The United States Senate released its Fiscal Year 2022 Budget Resolution Toplines. The document was voted on, and released, by the Senate’s controlling Democratic Party.
The document will help guide the coming Budget Reconciliation process, which needs only a simple majority to pass the House and Senate.
The bill aims to fight climate change with investments in clean electricity and home electrification, to be funded by higher taxes on corporations. Several items directly influence the solar, electric vehicle, and energy industries:
- Creates a new Clean Electricity Payment Program (CEPP)
- Provides clean energy, manufacturing, and transportation tax incentives and grants
- Offers historic level of investments in public housing, green and sustainable housing, housing production and affordability
- Electrifies the federal vehicle fleet and building stock.
While official language has yet to be written, the blueprint offers indications for where discussions are likely to go.
ITC and direct pay
Many clean energy industry groups, as well as House and Senate members, have proposed that the tax credits for residential and business owned solar be raised from their current 26% to 30%, and extended through the end of 2029.
Additionally, the Biden Administration, the Solar Energy Industries Association (SEIA), and others have advocated for shifting the tax credits to a “direct day” format. Under that arrangement, a direct pay credit first would be applied against a tax filer’s tax liability. Unlike the current tax credit, however, any leftover credit would be refunded to the filer via a cash payment.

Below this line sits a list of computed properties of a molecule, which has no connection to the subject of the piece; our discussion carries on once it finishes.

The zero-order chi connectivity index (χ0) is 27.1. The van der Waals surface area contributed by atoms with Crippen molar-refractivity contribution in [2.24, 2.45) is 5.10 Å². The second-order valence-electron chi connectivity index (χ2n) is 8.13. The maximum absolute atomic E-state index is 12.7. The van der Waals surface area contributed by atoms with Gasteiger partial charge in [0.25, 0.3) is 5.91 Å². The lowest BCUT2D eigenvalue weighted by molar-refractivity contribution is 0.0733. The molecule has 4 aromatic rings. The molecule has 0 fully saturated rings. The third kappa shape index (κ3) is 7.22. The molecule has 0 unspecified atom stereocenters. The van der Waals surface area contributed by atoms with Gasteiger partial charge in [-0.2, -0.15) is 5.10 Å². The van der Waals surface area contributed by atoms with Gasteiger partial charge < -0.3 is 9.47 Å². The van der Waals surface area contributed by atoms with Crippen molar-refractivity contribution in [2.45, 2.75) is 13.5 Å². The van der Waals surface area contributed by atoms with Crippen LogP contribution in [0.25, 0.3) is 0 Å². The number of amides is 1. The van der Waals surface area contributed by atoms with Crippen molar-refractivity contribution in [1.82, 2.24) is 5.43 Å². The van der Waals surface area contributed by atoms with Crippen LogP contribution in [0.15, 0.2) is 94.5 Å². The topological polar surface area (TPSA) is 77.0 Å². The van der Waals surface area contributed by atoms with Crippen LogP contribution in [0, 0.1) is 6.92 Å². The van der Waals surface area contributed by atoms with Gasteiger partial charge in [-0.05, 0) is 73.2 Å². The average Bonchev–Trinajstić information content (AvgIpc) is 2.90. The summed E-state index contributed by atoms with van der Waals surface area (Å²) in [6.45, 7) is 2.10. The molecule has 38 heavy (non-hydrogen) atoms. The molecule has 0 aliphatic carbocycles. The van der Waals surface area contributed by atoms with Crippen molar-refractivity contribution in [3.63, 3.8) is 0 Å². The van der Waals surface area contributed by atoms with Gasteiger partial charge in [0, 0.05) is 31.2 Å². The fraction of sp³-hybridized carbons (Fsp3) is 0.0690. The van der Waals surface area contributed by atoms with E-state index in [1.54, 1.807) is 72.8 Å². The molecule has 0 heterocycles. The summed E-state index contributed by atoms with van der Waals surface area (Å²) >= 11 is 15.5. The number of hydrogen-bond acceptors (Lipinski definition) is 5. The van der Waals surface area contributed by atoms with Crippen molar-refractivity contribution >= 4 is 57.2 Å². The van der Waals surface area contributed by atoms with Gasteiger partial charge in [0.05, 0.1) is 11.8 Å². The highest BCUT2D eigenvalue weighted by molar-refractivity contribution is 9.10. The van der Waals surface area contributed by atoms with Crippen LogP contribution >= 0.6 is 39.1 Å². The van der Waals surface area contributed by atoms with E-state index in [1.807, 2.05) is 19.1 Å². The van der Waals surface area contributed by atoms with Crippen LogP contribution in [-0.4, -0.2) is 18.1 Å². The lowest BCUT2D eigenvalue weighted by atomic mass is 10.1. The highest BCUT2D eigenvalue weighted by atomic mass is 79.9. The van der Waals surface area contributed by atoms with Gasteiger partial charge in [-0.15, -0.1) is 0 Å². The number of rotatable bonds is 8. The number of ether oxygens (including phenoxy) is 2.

The current pure tax credit can be rolled over into the following year’s tax liability, but eventually is discarded entirely if the taxpayer’s tax liability is insufficient.
Clean Electricity Payment Program
While the CEPP won’t incentivize solar power directly, it would provide financial motivation for utilities that choose to make use of it. An explanation of this program was put together by the Clean Air Task Force. An in-depth description can be found on co-author Jesse Jenkins’ twitter account.
A key sentence from the Clean Air Task Force write up describes the CEPP as follows:
“Electricity suppliers that increase their share of clean electricity beyond a designated annual threshold receive federal performance payments for each additional MWh of clean electricity delivered….It is not a regulatory mechanism and does not create a binding mandate.”
The manufacturing tax credits might include those submitted by Senator Jon Ossoff (D-GA). These tax credit include:
- In the case of an integrated module…11 cents multiplied by…direct current watt basis
- In the case of a photovoltaic cell…4 cents multiplied by…direct current watt basis
- In the case of a photovoltaic wafer…$12 per square meter
- In the case of solar grade polysilicon…$3 per kilogram
- In the case of a solar module which is not an integrated module…7 cents multiplied by…direct current watt basis.
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